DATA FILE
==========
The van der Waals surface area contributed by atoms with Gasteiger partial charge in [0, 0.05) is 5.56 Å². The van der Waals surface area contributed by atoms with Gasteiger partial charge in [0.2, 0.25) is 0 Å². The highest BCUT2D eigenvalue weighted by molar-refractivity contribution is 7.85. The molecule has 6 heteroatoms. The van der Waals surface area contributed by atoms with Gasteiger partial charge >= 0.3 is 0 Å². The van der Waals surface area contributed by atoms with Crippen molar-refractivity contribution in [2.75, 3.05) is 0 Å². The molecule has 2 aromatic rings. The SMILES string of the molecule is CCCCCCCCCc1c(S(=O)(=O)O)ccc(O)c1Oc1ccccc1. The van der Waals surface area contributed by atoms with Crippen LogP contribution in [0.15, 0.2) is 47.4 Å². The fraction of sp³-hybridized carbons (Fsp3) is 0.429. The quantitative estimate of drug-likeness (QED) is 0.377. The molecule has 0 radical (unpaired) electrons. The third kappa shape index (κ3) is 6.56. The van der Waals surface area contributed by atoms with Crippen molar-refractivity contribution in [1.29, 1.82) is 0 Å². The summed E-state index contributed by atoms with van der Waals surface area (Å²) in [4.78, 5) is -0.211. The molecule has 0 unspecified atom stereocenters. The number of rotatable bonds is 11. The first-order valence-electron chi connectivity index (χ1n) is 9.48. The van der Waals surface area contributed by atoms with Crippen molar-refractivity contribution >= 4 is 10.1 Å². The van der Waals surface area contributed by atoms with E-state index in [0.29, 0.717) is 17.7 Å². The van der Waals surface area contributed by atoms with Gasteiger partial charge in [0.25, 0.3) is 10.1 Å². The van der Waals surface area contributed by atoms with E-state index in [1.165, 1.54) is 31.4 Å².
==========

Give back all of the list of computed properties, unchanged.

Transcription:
The van der Waals surface area contributed by atoms with Gasteiger partial charge in [0, 0.05) is 5.56 Å². The van der Waals surface area contributed by atoms with Gasteiger partial charge in [0.2, 0.25) is 0 Å². The highest BCUT2D eigenvalue weighted by molar-refractivity contribution is 7.85. The molecule has 6 heteroatoms. The van der Waals surface area contributed by atoms with Gasteiger partial charge >= 0.3 is 0 Å². The van der Waals surface area contributed by atoms with Crippen molar-refractivity contribution in [2.75, 3.05) is 0 Å². The molecule has 2 aromatic rings. The SMILES string of the molecule is CCCCCCCCCc1c(S(=O)(=O)O)ccc(O)c1Oc1ccccc1. The van der Waals surface area contributed by atoms with Crippen LogP contribution in [0.15, 0.2) is 47.4 Å². The fraction of sp³-hybridized carbons (Fsp3) is 0.429. The quantitative estimate of drug-likeness (QED) is 0.377. The molecule has 0 radical (unpaired) electrons. The third kappa shape index (κ3) is 6.56. The van der Waals surface area contributed by atoms with Crippen molar-refractivity contribution in [1.29, 1.82) is 0 Å². The summed E-state index contributed by atoms with van der Waals surface area (Å²) in [4.78, 5) is -0.211. The molecule has 0 unspecified atom stereocenters. The number of rotatable bonds is 11. The first-order valence-electron chi connectivity index (χ1n) is 9.48. The van der Waals surface area contributed by atoms with Crippen molar-refractivity contribution >= 4 is 10.1 Å². The van der Waals surface area contributed by atoms with E-state index in [0.29, 0.717) is 17.7 Å². The van der Waals surface area contributed by atoms with Gasteiger partial charge in [0.25, 0.3) is 10.1 Å². The van der Waals surface area contributed by atoms with E-state index in [1.165, 1.54) is 31.4 Å².